Posted Jan. 4, 2017
Perhaps just as important as the Association of American Veterinary Medical Colleges’ Veterinary Health and Wellness Summit, Nov. 4-6, 2016, at Colorado State University College of Veterinary Medicine & Biomedical Sciences, were meetings that took place before and after the event.
Prior to the summit, the Veterinary Mental Health Professionals Group got together. The group comprises about two dozen members who deal with veterinarian well-being, most of whom are based at veterinary colleges, and had its first meeting this past June. These individuals have come together to provide a stronger voice and relevant expertise to help inform decisions being made by veterinary colleges and the profession.
Kathleen Ruby, PhD, a licensed professional counselor at Washington State University College of Veterinary Medicine and a leader of the group, said, “We find veterinarians jumping into the field to do wellness talks, which is wonderful, but it dawned on us that no one knew we were the cardholders of a lot of information because we were so scattered. ... Hopefully we can offer support, so as programs come out, we can say whether we think they are the best uses of time and money. Offerings and programs may sound good, but they may not work, based on how veterinarians and schools operate.”
Members have formed working groups looking at developing a comprehensive list of veterinary mental health professionals and their job responsibilities, analyzing research needs, and developing best practices for wellness programs and therapy options at veterinary colleges. The group’s hope is to become a committee within the AAVMC.
In addition, the Veterinary Wellness Steering Committee gathered at the conclusion of the summit. The committee formed following the AVMA Wellness Roundtable that took place in March 2016. It has since established the Veterinary Wellness and Well-being Coalition, whose mission is to focus united efforts to advance the well-being of all veterinary professionals. Already, it has four projects underway with assigned working groups.
The first action underway by the coalition is to create a road map for access to resources that veterinary professionals need, to assist their pursuit for information and support. As part of this, this project’s working group, which includes a few mental health professionals, will assess wellness resources currently available. Members will also look at state laws regarding the impact on wellness-related issues and then advocate for improvement in any states where there are barriers for seeking help. Yet to be determined is where these resources will be housed.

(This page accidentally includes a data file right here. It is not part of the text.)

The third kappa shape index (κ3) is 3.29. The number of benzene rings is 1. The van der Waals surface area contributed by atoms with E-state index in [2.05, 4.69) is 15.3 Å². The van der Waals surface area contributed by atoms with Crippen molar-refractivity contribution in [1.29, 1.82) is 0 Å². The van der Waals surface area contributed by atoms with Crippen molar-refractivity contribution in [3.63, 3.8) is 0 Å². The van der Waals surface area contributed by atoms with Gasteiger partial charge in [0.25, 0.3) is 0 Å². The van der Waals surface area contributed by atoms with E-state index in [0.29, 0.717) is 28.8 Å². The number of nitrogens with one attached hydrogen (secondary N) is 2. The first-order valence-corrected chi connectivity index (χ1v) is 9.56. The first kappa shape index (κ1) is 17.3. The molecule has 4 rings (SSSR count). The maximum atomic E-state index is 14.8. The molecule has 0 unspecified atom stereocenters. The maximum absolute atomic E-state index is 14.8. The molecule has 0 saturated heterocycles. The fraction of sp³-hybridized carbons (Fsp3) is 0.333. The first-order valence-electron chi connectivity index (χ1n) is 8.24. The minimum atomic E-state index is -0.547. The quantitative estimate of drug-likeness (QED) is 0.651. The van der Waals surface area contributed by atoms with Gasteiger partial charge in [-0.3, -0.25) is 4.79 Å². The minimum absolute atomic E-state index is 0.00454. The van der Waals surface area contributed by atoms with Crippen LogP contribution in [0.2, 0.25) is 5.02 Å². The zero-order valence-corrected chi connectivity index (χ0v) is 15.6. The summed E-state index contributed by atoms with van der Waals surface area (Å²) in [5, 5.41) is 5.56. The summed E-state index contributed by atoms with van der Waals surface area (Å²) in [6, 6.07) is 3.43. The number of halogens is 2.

Plus, this working group will look at the potential for collaboration with the Royal College of Veterinary Surgeons in the U.K. and emulating its Mind Matters Initiative. Launched in December 2014, the initiative seeks to increase the accessibility and acceptance of support, encouraging a culture that is better equipped to talk and deal with stress and related mental health issues, and, ultimately, helping to reduce such triggers within the profession. Mind Matters is supported by a task force comprising eight veterinary organizations that represent students, schools, veterinarians, veterinary nurses, and practice managers in the U.K.
Its main activities are research, a communications program to increase awareness and reduce the stigma associated with mental health issues, financial and other support for existing services such as the Vet Helpline and Veterinary Surgeons’ Health Support Programme, training and guidance for those who may be working or living with someone who needs assistance, and identifying aspects of the profession’s structure and activities—from veterinary education to retirement—that exacerbate stress and mental health problems and consider how they may be addressed.
The coalition’s second project is to look into creating a helpline or other member assistance programs to develop a sustainable model for 24/7 assistance, accessible by veterinary professionals. Right now, this working group is researching the cost and feasibility of providing these programs on a national level.
The third project involves developing model language for implementing effective and barrier-free peer assistance programs. This will require legal research into wellness and peer assistance programs across all states in addition to research into state laws, regulations, and policies relating to confidentiality issues. Initial research was scheduled to be completed by the end of 2016, with continued verification to occur throughout this year.
And finally, the fourth working group’s project is to assess existing continuing education opportunities. The group also plans to develop a working list of offerings that state and national organizations can access for wellness programming.
Further updates will be distributed when available or after the next meeting of the Veterinary Wellness Steering Committee, in March during the Western Veterinary Conference. The Veterinary Mental Health Professionals Group plans to meet early this summer.
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